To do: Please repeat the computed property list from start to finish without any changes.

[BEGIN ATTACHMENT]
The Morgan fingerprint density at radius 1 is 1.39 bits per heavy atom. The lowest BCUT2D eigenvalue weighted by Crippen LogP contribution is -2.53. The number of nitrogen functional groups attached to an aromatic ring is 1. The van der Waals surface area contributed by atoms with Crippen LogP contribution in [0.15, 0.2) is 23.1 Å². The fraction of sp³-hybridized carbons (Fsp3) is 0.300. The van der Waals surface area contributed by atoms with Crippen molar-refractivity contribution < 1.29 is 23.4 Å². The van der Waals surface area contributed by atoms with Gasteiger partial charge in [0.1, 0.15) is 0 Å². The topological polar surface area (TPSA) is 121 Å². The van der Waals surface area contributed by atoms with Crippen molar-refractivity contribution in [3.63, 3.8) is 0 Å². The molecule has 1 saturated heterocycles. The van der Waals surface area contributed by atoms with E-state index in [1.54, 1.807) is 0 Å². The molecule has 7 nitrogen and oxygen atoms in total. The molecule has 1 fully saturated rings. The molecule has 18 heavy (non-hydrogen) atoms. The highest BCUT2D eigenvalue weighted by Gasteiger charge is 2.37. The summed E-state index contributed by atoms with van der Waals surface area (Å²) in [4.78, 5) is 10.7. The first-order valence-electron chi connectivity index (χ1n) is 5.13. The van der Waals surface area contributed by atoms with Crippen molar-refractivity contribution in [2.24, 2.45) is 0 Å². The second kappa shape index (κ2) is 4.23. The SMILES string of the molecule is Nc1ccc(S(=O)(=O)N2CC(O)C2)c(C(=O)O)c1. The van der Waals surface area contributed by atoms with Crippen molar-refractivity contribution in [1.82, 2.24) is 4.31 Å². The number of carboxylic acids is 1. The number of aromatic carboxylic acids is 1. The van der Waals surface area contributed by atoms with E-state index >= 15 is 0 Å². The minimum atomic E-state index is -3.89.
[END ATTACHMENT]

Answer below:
The Morgan fingerprint density at radius 1 is 1.39 bits per heavy atom. The lowest BCUT2D eigenvalue weighted by Crippen LogP contribution is -2.53. The number of nitrogen functional groups attached to an aromatic ring is 1. The van der Waals surface area contributed by atoms with Crippen LogP contribution in [0.15, 0.2) is 23.1 Å². The fraction of sp³-hybridized carbons (Fsp3) is 0.300. The van der Waals surface area contributed by atoms with Crippen molar-refractivity contribution < 1.29 is 23.4 Å². The van der Waals surface area contributed by atoms with Gasteiger partial charge in [0.1, 0.15) is 0 Å². The topological polar surface area (TPSA) is 121 Å². The van der Waals surface area contributed by atoms with Crippen molar-refractivity contribution in [3.63, 3.8) is 0 Å². The molecule has 1 saturated heterocycles. The van der Waals surface area contributed by atoms with E-state index in [1.54, 1.807) is 0 Å². The molecule has 7 nitrogen and oxygen atoms in total. The molecule has 1 fully saturated rings. The molecule has 18 heavy (non-hydrogen) atoms. The highest BCUT2D eigenvalue weighted by Gasteiger charge is 2.37. The summed E-state index contributed by atoms with van der Waals surface area (Å²) in [4.78, 5) is 10.7. The first-order valence-electron chi connectivity index (χ1n) is 5.13. The van der Waals surface area contributed by atoms with Crippen molar-refractivity contribution in [2.24, 2.45) is 0 Å². The second kappa shape index (κ2) is 4.23. The SMILES string of the molecule is Nc1ccc(S(=O)(=O)N2CC(O)C2)c(C(=O)O)c1. The van der Waals surface area contributed by atoms with Crippen molar-refractivity contribution in [1.82, 2.24) is 4.31 Å². The number of carboxylic acids is 1. The number of aromatic carboxylic acids is 1. The van der Waals surface area contributed by atoms with E-state index >= 15 is 0 Å². The minimum atomic E-state index is -3.89.